Allow me to translate the risible claims of Jay Powell and Janet Yellen that their stimulus policies haven’t boosted wealth inequality to the moon: “Let them eat cake.”
The euphoria of ever greater monetary and fiscal stimulus overlooks the diminishing returns and higher risks generated by near-exponential increases in stimulus. I prepared a chart that graphically displays the extraordinary increases in stimulus and the declining results in the primary goals of economic policy: broad-based opportunity to get ahead and reducing systemically destabilizing wealth inequality.
Looking back on this era, the fatal irony that all this stimulus has rocket-boosted wealth and income inequality while gutting the bottom 90% will be glaringly obvious. It’s actually glaringly obvious right now to those not blinded by euphoria. Consider this excerpt from the current issue of Foreign Affairs magazine, an article entitled Monopoly Versus Democracy (paywalled):
Like their forebears in the early twentieth century, today’s Americans have experienced decades of growing inequality and increasing concentrations of wealth and power. The last decade alone witnessed nearly 500,000 corporate mergers worldwide. Ten percent of Americans now control 97 percent of all capital income in the country. Nearly half of the new income generated since the global financial crisis of 2008 has gone to the wealthiest one percent of U.S. citizens. The richest three Americans collectively have more wealth than the poorest 160 million Americans. (Editor’s note: emphasis added.)
In most industries, a few companies control the field, dictating terms, squeezing out competitors, and using differential pricing to extract cash and power. Three companies control digital advertising, four companies dominate beef packing, and an ever-shrinking number own the country’s hospitals.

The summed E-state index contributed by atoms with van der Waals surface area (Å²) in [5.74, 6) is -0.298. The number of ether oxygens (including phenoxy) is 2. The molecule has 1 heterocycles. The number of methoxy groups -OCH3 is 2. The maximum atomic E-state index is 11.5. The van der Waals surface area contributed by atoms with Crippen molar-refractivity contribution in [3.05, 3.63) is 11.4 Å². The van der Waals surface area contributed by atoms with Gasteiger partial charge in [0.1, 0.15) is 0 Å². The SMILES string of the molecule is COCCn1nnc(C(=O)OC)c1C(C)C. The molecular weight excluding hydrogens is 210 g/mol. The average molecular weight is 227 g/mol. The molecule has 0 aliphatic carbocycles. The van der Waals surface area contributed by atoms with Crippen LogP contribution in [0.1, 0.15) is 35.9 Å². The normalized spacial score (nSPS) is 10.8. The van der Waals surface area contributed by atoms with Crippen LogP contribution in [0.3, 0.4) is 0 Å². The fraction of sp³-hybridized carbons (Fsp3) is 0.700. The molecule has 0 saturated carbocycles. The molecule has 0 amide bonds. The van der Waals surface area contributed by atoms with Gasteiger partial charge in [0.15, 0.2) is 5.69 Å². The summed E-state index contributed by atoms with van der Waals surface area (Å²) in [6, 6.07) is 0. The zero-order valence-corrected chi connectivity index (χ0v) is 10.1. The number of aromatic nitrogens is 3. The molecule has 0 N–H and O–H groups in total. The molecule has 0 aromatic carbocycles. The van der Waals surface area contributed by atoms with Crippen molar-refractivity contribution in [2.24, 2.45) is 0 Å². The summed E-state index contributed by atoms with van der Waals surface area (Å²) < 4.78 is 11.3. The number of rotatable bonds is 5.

While Robin Hood stock traders may reckon their hot hand will boost them into the ranks of millionaires, it would take trillions of dollars of gains to even move the needle of our immense inequalities of capital and income: the top 10% skim 97% of capital income and own about 90% of all capital.
The ugly truth is all the monetary and fiscal stimulus of the past decade has only served to boost wealth and income inequality and reduce opportunity to gain a foothold in the New Gilded Age. In terms of offering those in the bottom 50% a stake in all this ballooning wealth, monetary and fiscal stimulus has failed completely: The richest three Americans collectively have more wealth than the poorest 160 million Americans.
The euphoric faithful also overlook the systemic risks created by exponential increases in stimulus that overwhelmingly benefit only the top 10%, top 1% and most especially the top .01%. The exponentially asymmetric benefits of ever greater stimulus generate social disorder that eventually breaks down the entire social order, while the exponential increases in debt, leverage and speculation increase the risks of a systemic financial collapse.
Allow me to translate the risible claims of Jay Powell and Janet Yellen that their stimulus policies haven’t boosted wealth inequality to the moon: Let them eat cake. And we all know how that worked out.